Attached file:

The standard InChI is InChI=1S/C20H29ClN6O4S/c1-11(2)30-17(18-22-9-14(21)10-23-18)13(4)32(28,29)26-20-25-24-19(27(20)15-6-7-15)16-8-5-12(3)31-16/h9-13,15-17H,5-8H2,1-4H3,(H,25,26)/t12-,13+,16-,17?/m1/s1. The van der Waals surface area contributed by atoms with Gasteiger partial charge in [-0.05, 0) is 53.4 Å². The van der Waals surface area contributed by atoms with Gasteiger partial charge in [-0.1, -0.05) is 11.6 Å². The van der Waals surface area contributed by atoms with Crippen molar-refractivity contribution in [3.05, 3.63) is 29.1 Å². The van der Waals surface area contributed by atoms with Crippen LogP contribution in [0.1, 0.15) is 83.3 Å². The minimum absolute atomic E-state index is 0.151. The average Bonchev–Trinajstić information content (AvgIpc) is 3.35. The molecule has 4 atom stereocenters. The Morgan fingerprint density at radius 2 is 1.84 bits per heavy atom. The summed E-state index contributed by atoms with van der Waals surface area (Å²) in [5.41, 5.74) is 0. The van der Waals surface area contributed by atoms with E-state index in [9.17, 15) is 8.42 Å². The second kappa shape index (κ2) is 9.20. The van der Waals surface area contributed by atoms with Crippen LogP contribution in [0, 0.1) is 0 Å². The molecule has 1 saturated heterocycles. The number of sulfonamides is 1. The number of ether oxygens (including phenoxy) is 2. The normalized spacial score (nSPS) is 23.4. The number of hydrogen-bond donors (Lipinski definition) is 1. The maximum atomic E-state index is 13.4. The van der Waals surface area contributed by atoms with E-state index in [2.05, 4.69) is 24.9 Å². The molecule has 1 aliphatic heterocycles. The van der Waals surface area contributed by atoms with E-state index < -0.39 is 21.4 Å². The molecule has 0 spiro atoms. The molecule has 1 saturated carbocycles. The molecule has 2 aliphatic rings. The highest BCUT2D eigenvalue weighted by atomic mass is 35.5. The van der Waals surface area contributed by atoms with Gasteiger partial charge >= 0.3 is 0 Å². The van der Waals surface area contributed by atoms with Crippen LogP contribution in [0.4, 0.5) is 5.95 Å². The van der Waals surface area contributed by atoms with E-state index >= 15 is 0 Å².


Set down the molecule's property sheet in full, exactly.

The standard InChI is InChI=1S/C20H29ClN6O4S/c1-11(2)30-17(18-22-9-14(21)10-23-18)13(4)32(28,29)26-20-25-24-19(27(20)15-6-7-15)16-8-5-12(3)31-16/h9-13,15-17H,5-8H2,1-4H3,(H,25,26)/t12-,13+,16-,17?/m1/s1. The van der Waals surface area contributed by atoms with Gasteiger partial charge in [-0.05, 0) is 53.4 Å². The van der Waals surface area contributed by atoms with Gasteiger partial charge in [-0.1, -0.05) is 11.6 Å². The van der Waals surface area contributed by atoms with Crippen molar-refractivity contribution in [3.05, 3.63) is 29.1 Å². The van der Waals surface area contributed by atoms with Crippen LogP contribution in [0.1, 0.15) is 83.3 Å². The minimum absolute atomic E-state index is 0.151. The average Bonchev–Trinajstić information content (AvgIpc) is 3.35. The molecule has 4 atom stereocenters. The Morgan fingerprint density at radius 2 is 1.84 bits per heavy atom. The summed E-state index contributed by atoms with van der Waals surface area (Å²) in [5.41, 5.74) is 0. The van der Waals surface area contributed by atoms with E-state index in [9.17, 15) is 8.42 Å². The second kappa shape index (κ2) is 9.20. The van der Waals surface area contributed by atoms with Crippen LogP contribution in [0, 0.1) is 0 Å². The molecule has 1 saturated heterocycles. The number of sulfonamides is 1. The number of ether oxygens (including phenoxy) is 2. The normalized spacial score (nSPS) is 23.4. The number of hydrogen-bond donors (Lipinski definition) is 1. The maximum atomic E-state index is 13.4. The van der Waals surface area contributed by atoms with E-state index in [2.05, 4.69) is 24.9 Å². The molecule has 1 aliphatic heterocycles. The van der Waals surface area contributed by atoms with E-state index < -0.39 is 21.4 Å². The molecule has 0 spiro atoms. The molecule has 1 saturated carbocycles. The molecule has 2 aliphatic rings. The highest BCUT2D eigenvalue weighted by atomic mass is 35.5. The van der Waals surface area contributed by atoms with Gasteiger partial charge >= 0.3 is 0 Å². The van der Waals surface area contributed by atoms with Crippen LogP contribution in [0.4, 0.5) is 5.95 Å². The van der Waals surface area contributed by atoms with E-state index >= 15 is 0 Å².